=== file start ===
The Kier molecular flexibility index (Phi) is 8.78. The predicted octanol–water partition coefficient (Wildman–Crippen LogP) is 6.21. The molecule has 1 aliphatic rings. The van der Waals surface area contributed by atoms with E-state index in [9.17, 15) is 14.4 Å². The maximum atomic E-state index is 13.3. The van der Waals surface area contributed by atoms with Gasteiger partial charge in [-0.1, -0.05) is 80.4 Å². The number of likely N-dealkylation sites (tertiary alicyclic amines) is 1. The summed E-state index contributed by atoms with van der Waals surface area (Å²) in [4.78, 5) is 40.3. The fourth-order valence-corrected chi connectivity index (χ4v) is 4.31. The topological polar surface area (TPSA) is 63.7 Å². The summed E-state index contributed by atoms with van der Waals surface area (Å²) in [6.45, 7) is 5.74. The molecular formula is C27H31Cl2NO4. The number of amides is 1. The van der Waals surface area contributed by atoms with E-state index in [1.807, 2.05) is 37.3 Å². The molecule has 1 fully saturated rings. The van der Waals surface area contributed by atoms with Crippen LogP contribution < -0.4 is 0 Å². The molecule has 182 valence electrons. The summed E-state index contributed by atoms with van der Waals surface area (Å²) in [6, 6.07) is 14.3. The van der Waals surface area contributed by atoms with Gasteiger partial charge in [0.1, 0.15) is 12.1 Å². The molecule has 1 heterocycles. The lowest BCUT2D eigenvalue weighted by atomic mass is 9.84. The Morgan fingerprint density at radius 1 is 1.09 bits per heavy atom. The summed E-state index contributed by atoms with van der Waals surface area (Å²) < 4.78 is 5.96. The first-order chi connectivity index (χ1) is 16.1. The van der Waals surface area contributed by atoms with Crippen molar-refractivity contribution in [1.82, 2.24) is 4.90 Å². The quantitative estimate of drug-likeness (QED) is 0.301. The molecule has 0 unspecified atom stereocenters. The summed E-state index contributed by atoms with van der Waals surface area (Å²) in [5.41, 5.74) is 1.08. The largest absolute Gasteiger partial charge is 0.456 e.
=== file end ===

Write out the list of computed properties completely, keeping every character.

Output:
The Kier molecular flexibility index (Phi) is 8.78. The predicted octanol–water partition coefficient (Wildman–Crippen LogP) is 6.21. The molecule has 1 aliphatic rings. The van der Waals surface area contributed by atoms with E-state index in [9.17, 15) is 14.4 Å². The maximum atomic E-state index is 13.3. The van der Waals surface area contributed by atoms with Gasteiger partial charge in [-0.1, -0.05) is 80.4 Å². The number of likely N-dealkylation sites (tertiary alicyclic amines) is 1. The summed E-state index contributed by atoms with van der Waals surface area (Å²) in [4.78, 5) is 40.3. The fourth-order valence-corrected chi connectivity index (χ4v) is 4.31. The topological polar surface area (TPSA) is 63.7 Å². The summed E-state index contributed by atoms with van der Waals surface area (Å²) in [6.45, 7) is 5.74. The molecular formula is C27H31Cl2NO4. The number of amides is 1. The van der Waals surface area contributed by atoms with E-state index in [1.807, 2.05) is 37.3 Å². The molecule has 1 fully saturated rings. The van der Waals surface area contributed by atoms with Crippen LogP contribution < -0.4 is 0 Å². The molecule has 182 valence electrons. The summed E-state index contributed by atoms with van der Waals surface area (Å²) in [6, 6.07) is 14.3. The van der Waals surface area contributed by atoms with Gasteiger partial charge in [0.1, 0.15) is 12.1 Å². The molecule has 1 heterocycles. The lowest BCUT2D eigenvalue weighted by atomic mass is 9.84. The Morgan fingerprint density at radius 1 is 1.09 bits per heavy atom. The summed E-state index contributed by atoms with van der Waals surface area (Å²) < 4.78 is 5.96. The first-order chi connectivity index (χ1) is 16.1. The van der Waals surface area contributed by atoms with Crippen molar-refractivity contribution in [1.82, 2.24) is 4.90 Å². The quantitative estimate of drug-likeness (QED) is 0.301. The molecule has 0 unspecified atom stereocenters. The summed E-state index contributed by atoms with van der Waals surface area (Å²) in [5.41, 5.74) is 1.08. The largest absolute Gasteiger partial charge is 0.456 e.